Washigton: Excessive intake of calcium supplements may have adverse effect on health, notes a study.
Postmenopausal and pregnant women, transplant recipients, patients with bulimia (an eating disorder) and individuals on dialysis face the highest risk of developing the calcium-alkali syndrome.
The incidence of the calcium-alkali or the milk-alkali syndrome is growing in large parts, because of widespread use of over-the-counter calcium and vitamin D supplements.
Study authors Stanley Goldfarb and Ami Patel from the University of Pennsylvania School of Medicine (UPSM) recommend changing milk-alkali syndrome`s name to calcium-alkali syndrome because it is now associated with a large calcium intake, not just milk.
The syndrome arose in the early 1900s when patients ingested abundant amounts of milk and (alkaline) antacids to control their ulcers.
This practice increased individual risk of developing dangerously high levels of calcium in the blood, which could cause high blood pressure and even kidney failure.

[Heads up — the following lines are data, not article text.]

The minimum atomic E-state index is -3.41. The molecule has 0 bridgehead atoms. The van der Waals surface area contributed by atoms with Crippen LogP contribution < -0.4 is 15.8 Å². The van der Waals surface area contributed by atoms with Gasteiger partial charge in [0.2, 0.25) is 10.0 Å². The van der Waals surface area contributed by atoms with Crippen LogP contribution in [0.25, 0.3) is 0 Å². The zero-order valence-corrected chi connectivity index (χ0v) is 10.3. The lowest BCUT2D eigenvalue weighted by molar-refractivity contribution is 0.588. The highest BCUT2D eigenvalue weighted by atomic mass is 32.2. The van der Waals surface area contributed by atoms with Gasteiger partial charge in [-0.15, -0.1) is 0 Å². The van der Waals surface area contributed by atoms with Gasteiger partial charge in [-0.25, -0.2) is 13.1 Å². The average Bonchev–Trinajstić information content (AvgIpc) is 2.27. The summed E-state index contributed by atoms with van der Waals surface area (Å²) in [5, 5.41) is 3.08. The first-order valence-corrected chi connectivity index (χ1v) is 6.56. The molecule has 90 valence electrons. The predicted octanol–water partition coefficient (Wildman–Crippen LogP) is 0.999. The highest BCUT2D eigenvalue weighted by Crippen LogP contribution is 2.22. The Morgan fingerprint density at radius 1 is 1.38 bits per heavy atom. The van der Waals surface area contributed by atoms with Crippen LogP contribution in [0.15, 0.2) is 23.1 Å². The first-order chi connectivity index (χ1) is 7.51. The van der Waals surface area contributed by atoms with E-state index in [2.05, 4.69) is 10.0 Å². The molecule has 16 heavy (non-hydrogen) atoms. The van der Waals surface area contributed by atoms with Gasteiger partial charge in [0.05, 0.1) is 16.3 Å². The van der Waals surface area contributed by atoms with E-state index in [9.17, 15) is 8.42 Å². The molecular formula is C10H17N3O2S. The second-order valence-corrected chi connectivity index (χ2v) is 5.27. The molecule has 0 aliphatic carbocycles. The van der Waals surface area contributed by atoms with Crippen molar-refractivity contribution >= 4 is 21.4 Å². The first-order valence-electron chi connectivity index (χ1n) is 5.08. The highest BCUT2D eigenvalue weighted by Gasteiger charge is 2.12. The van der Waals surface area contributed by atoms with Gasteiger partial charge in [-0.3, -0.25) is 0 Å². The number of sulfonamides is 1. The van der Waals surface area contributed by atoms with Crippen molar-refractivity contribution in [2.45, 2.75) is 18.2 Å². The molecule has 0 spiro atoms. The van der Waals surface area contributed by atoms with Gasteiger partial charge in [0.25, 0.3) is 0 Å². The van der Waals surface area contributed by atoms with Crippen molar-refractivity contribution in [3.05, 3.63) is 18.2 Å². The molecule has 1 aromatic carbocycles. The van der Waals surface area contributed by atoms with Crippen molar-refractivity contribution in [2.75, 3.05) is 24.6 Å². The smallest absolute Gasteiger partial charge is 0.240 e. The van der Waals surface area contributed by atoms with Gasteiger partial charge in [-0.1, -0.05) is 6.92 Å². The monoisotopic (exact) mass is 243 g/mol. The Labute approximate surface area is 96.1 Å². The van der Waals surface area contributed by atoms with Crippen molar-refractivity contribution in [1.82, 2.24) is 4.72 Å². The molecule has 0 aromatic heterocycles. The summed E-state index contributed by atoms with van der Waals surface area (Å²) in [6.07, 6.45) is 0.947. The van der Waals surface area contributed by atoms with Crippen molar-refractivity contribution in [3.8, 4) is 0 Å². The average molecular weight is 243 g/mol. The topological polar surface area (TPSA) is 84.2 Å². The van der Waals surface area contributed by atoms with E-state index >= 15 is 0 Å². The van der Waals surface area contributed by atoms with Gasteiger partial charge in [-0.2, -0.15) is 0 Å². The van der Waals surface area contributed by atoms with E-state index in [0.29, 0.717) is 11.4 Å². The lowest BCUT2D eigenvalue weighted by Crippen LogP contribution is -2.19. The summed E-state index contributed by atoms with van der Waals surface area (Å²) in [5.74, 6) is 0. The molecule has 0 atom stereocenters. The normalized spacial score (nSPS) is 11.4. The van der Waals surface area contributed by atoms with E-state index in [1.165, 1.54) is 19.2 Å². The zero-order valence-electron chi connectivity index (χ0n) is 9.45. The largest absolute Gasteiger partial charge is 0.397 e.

The incidence of the milk-alkali syndrome declined when newer ulcer medications became available, but it appears to be on the rise again.
Thanks to the increased use of over-the-counter calcium and vitamin D supplements, used mainly as preventive and treatment measures for osteoporosis, many patients with the syndrome now require hospitalisation.
The obvious preventive strategy against the calcium-alkali syndrome is to limit the intake of calcium to no more than 1.2 to 1.5 grams per day, the study co-authors said.
"Calcium supplements taken in the recommended amounts are not only safe but are quite beneficial. Taken to excess is the problem," said Goldfarb, according to a University of Pennsylvania School of Medicine release.
"Even at the recommended dose, careful monitoring of any medication is wise and yearly determinations of blood calcium levels for those patients taking calcium supplements or vitamin D is a wise approach," he added.